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We're not being mean, but Jane is...a Plain Jane.
This statement has nothing to do with her looks; it has to do with her presentation. This young mom wears the same outfit—white t-shirt and jean skirt—most days. She wears her hair pulled back in a severe pony. She speaks softly. Her apartment is beyond Marie Kondo-ed.
She has the aesthetics of a minimalist monk. She's Plain Jane.
Or, at least she is at the beginning of Big Little Lies. When we meet Jane, she's driving her son Ziggy to kindergarten. (The fact that she named her kiddo Ziggy is the first clue that maybe this young mom isn't the kind of person necessarily drawn to a clean lines, white t-shirt kind of existence.) And from there, she has two strokes of luck.
The first is good: she meets Madeline and Celeste, her new besties.
The second is bad: her son Ziggy is accused of assaulting a little girl at kindergarten, and mom and son are almost immediately ostracized by the rest of the parents.
Jane's first instinct is to keep her head down and to avoid all conflict. But because she's friends with firecracker Madeline, that's not going to happen. Madeline addresses the Ziggy scandal head-on, confronting rumor-starting parents and giving Jane some serious support. Celeste's support of Jane is more modulated (it could hardly be more, um, bombastic) and the two start walking and talking each morning. And this has a transformative effect on Jane.
New friends? Was that it? The sea air?
The regular exercise was probably helping too. She and Celeste were both getting fitter. They’d both been so happy when they noticed they didn’t have to stop and catch their breath when they reached the top of the flight of stairs near the graveyard. (35.15)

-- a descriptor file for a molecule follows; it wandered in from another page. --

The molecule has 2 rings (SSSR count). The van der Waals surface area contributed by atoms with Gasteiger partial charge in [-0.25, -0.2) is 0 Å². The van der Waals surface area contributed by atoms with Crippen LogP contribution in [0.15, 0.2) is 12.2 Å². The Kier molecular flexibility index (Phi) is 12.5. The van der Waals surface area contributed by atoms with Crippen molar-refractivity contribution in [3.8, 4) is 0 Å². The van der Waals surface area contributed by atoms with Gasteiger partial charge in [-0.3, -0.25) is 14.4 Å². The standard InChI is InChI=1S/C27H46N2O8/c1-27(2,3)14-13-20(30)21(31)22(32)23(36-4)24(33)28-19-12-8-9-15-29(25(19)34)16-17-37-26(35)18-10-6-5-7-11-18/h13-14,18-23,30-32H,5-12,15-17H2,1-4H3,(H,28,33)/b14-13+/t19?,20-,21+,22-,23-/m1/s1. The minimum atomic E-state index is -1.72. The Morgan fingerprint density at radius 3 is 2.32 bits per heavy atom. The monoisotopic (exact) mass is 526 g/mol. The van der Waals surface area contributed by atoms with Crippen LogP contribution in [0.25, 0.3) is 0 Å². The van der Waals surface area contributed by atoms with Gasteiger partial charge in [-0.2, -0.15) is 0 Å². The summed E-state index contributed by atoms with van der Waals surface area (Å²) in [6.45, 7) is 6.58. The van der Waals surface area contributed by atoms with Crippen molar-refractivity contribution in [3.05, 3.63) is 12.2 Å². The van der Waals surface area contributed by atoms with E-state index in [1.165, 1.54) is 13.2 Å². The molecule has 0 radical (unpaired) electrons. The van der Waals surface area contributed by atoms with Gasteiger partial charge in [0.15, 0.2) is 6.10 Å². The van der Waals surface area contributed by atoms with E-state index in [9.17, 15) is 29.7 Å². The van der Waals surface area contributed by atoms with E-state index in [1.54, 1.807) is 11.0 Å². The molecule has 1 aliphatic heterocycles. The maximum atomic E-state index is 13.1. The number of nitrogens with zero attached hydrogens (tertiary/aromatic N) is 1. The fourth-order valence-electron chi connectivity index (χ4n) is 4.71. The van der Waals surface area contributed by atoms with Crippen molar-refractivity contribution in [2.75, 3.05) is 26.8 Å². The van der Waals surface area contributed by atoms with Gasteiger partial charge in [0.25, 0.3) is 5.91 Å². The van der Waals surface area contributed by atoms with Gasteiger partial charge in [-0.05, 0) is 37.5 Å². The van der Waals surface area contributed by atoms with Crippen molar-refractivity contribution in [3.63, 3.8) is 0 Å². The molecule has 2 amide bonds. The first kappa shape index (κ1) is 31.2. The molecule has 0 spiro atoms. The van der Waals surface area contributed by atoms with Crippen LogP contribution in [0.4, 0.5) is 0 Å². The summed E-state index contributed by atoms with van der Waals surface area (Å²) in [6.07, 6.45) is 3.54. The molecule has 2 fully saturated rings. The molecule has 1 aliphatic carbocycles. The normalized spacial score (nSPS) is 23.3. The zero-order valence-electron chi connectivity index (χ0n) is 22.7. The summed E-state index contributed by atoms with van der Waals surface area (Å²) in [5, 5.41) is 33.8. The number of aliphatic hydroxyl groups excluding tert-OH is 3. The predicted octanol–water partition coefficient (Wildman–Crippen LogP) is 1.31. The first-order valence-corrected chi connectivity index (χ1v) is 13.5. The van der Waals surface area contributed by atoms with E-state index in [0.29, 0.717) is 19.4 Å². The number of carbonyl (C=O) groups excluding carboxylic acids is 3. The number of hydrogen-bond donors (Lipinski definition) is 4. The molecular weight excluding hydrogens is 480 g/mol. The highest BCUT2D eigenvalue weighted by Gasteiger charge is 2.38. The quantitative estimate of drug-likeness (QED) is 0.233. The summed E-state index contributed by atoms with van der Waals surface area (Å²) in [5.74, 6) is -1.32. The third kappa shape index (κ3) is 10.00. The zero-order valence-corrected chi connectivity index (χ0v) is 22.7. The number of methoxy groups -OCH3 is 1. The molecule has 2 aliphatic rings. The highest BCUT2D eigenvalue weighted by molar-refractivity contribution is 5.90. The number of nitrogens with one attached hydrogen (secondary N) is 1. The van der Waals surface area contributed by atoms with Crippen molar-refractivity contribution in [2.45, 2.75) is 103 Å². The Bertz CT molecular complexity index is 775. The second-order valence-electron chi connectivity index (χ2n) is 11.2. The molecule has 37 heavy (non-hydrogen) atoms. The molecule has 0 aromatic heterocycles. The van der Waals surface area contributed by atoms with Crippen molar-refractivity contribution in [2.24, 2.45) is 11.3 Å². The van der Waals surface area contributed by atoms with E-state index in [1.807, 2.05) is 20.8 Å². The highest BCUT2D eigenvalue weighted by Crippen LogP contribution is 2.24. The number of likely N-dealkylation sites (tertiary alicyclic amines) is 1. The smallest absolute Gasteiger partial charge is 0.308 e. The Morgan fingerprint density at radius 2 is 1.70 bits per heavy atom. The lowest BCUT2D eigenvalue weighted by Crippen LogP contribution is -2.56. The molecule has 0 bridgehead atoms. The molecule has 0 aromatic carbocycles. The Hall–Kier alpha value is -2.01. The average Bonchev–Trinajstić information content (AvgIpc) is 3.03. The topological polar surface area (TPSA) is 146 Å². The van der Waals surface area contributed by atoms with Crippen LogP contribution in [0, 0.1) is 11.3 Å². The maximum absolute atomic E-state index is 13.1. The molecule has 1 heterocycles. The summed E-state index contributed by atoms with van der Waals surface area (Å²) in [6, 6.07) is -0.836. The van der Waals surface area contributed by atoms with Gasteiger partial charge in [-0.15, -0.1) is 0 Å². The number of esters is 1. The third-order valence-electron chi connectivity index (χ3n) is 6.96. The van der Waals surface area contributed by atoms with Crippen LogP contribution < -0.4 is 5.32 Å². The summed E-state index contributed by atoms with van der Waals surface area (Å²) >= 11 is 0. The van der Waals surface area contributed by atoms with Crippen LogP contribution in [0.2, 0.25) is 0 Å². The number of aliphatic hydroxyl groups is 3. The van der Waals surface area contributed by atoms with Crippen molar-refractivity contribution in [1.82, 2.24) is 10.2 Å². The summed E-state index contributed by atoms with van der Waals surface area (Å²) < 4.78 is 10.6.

Jane starts coming out of her shell, inhabiting her body in ways she hadn't before and relaxing into a life with supportive friends. In fact, she feels supported enough to come clean about a huge secret in her part—she was assaulted and verbally abused by Ziggy's father.
She details her abuse to Madeline, who offers full support. So does Celeste. And because of this, Jane is able to attain some serious breakthroughs, understanding why and how her abuser affected her so much.
"So that's why, if you’re in bed with a man, and you're naked and vulnerable, and you're assuming that he finds you at least mildly attractive, and then he says something like that, well it's…" She gave Madeline a wry look. "It's kind of devastating." (32.19)
And the effect of her talking openly about this is transformative—literally. Jane gets one of those movie makeover haircuts. In fact, she gets the exact same haircut as Audrey Hepburn does in Roman Holiday. (We go into that in a little more detail over in Symbols.)
After she gets this haircut, Jane goes over to her favorite café and gets a pleasant surprise along with her soup—the barista, Tom, that she'd thought was gay, is actually 100% straight. And very much into her.
So Jane's pretty much floating on air when she attends the fateful Trivia Night. She's busy having a wonderful time: she's tipsy, excited about budding romance, feeling her new look, and enjoying the fact of another revelation—it wasn't her son who assaulted a little girl at school, but Celeste's son—when she realizes she's in the company of the man who abused her. And he just so happens to be Celeste's husband.
In the aftermath of Perry's death, Jane continues to blossom. Her son is thriving, her business is growing, and her romance with Tom the barista takes off. Jane's is a happy ending with a dash of realism: you can claw your way out of the sinkhole of PTSD and depression, but only if you're willing to work to confront the past.